T he passage of the federal health care bill is likely the result of a confluence of various factors.
A costly existing system, primarily due to doctor shortages, the cost of existing regulation and hefty lawsuit awards that drove up costs and insurance premiums, convinced many that change — any change — was necessary.
Opponents of the plan did a bad job convincing the public that a better option would be less, not more government, in the form of more reasonable rules regarding plaintiff awards, and policies determined by the people and not their employers, including the freedom to buy insurance from companies licensed in other states.
Vitriol and hyperbole did nothing to win favor for the opponents either. Many statements were so outrageous their inaccuracy was obvious.
Another problem was ignorance, both among the undecided public and those who opposed the bill.
Take, for instance Sandy Probst. An organizer of the Tea Party in McAllen, Texas, Probst sought to raise alarm flags by telling reporters that nationalized health care would throw the nation into uncharted territory.
“Never has there been anything that the federal government has required us to buy,” she said last week. “It’s unconstitutional.”
She’s right on the unconstitutionality, but legal limits haven’t deterred government officials from enacting laws — or the public from accepting them — for nigh over two centuries.
And this bill is nothing new; most people see it as a simple expansion of existing systems that include Medicare, Medicaid and health plans for veterans and federal employees. All those programs are rife with waste, fraud and errors, but they exist.
And it’s hardly the first time the government has forced us to buy anything, either directly or indirectly. How many people would not have bought a new television set in the past year or so if the government hadn’t mandated a change to high-definition signals?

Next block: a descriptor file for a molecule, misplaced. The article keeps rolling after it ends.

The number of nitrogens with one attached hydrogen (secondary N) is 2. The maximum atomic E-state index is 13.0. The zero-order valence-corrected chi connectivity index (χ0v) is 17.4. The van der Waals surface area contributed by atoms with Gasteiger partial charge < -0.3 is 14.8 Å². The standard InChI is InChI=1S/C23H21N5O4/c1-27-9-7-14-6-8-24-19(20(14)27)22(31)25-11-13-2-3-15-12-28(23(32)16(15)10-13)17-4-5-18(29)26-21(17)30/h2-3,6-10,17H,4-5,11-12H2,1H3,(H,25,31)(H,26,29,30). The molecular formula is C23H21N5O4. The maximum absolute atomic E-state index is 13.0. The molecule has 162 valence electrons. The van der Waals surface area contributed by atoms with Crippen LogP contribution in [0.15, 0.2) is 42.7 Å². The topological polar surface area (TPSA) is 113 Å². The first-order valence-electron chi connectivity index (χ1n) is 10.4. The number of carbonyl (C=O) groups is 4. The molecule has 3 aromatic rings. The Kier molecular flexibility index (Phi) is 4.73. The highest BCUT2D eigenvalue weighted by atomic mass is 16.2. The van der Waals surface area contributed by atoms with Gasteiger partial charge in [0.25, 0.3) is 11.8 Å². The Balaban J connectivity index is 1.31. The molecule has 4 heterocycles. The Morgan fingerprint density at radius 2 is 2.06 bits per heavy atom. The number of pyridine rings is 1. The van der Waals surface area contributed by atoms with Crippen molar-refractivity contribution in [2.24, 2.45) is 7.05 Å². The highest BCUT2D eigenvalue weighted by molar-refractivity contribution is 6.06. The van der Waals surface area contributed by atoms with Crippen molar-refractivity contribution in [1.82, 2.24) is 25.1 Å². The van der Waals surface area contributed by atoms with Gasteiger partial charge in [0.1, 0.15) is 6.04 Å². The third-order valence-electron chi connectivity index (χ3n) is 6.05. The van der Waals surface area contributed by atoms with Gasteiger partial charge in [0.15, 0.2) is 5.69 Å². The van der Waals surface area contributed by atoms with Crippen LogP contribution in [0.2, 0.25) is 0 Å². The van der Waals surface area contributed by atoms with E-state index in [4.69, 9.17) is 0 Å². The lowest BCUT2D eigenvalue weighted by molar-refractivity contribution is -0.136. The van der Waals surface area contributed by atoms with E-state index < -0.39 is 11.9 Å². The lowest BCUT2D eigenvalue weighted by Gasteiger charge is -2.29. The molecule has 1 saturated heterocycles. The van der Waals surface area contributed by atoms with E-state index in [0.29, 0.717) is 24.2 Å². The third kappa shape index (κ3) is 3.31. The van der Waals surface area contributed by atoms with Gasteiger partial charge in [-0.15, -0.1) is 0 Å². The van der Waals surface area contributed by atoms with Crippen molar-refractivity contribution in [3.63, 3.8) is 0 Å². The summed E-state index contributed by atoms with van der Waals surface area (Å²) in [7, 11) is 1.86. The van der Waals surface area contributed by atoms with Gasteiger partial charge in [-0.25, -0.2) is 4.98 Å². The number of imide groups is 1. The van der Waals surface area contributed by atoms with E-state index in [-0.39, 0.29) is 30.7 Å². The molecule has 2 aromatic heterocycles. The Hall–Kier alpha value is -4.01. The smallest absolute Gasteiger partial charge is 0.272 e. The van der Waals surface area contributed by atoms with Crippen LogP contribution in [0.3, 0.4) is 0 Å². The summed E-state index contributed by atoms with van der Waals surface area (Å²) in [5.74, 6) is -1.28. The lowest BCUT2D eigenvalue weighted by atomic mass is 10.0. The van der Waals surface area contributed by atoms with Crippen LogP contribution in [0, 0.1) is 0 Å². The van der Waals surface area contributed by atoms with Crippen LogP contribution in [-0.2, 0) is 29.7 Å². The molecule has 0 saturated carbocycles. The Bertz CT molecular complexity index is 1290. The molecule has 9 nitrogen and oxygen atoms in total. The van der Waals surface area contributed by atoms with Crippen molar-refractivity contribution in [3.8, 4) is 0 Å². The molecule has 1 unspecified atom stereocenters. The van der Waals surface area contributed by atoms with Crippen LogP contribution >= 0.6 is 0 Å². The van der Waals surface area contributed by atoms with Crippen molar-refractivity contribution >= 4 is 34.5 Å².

Government mandates have led to many things we now take for granted, such as safety belts in cars, unleaded gasoline and other things legislated into ubiquity. People might agree with the premises behind such mandates, but they are prevalent because we can’t choose not to have them.
And we pay for all of them, even if we don’t realize it they are simply part of the overall cost of the cars we buy and gas prices we pay, or because we can’t see another option.
Even many services are forced upon us by government at all levels. Our neighbor might be a legal genius, but if he hasn’t passed a state exam, which requires formal schooling rather than independent study, he can’t serve as our legal representative.
Other businesses, from hair braiding to nail polishing and yes, even insurance coverage, are similarly restricted. They force us to make certain government-approved purchases by steering us to certain vendors or limiting our options.
So we should be used to this type of force-feeding. And we’ve seen it enough to know how things will turn out: The federal health care system will be filled with problems, but instead of recognizing the cause and bailing out, the only proposed fixes will come in the form of still more government — not less.